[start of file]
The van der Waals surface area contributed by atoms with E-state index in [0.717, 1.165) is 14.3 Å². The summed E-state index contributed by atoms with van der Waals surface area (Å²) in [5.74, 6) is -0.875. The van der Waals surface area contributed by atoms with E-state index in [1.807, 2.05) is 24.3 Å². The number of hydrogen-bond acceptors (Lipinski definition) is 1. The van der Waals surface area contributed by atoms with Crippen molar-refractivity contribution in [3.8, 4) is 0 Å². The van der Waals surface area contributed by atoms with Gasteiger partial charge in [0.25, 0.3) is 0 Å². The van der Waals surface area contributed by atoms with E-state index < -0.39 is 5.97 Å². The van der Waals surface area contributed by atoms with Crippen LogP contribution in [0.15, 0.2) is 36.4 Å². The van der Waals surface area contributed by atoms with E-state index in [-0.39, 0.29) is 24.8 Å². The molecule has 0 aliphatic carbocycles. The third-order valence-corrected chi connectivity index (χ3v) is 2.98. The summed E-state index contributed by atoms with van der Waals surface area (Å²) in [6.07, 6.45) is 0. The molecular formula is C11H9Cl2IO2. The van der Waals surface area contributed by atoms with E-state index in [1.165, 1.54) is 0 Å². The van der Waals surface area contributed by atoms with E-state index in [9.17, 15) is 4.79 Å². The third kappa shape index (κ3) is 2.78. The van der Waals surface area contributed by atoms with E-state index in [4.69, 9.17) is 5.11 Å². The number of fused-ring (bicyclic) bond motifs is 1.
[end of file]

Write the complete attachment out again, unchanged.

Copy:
The van der Waals surface area contributed by atoms with E-state index in [0.717, 1.165) is 14.3 Å². The summed E-state index contributed by atoms with van der Waals surface area (Å²) in [5.74, 6) is -0.875. The van der Waals surface area contributed by atoms with E-state index in [1.807, 2.05) is 24.3 Å². The number of hydrogen-bond acceptors (Lipinski definition) is 1. The van der Waals surface area contributed by atoms with Crippen molar-refractivity contribution in [3.8, 4) is 0 Å². The van der Waals surface area contributed by atoms with Gasteiger partial charge in [0.25, 0.3) is 0 Å². The van der Waals surface area contributed by atoms with E-state index < -0.39 is 5.97 Å². The van der Waals surface area contributed by atoms with Crippen LogP contribution in [0.15, 0.2) is 36.4 Å². The van der Waals surface area contributed by atoms with E-state index in [-0.39, 0.29) is 24.8 Å². The molecule has 0 aliphatic carbocycles. The third-order valence-corrected chi connectivity index (χ3v) is 2.98. The summed E-state index contributed by atoms with van der Waals surface area (Å²) in [6.07, 6.45) is 0. The molecular formula is C11H9Cl2IO2. The van der Waals surface area contributed by atoms with E-state index in [1.165, 1.54) is 0 Å². The van der Waals surface area contributed by atoms with E-state index in [9.17, 15) is 4.79 Å². The third kappa shape index (κ3) is 2.78. The van der Waals surface area contributed by atoms with E-state index in [4.69, 9.17) is 5.11 Å². The number of fused-ring (bicyclic) bond motifs is 1.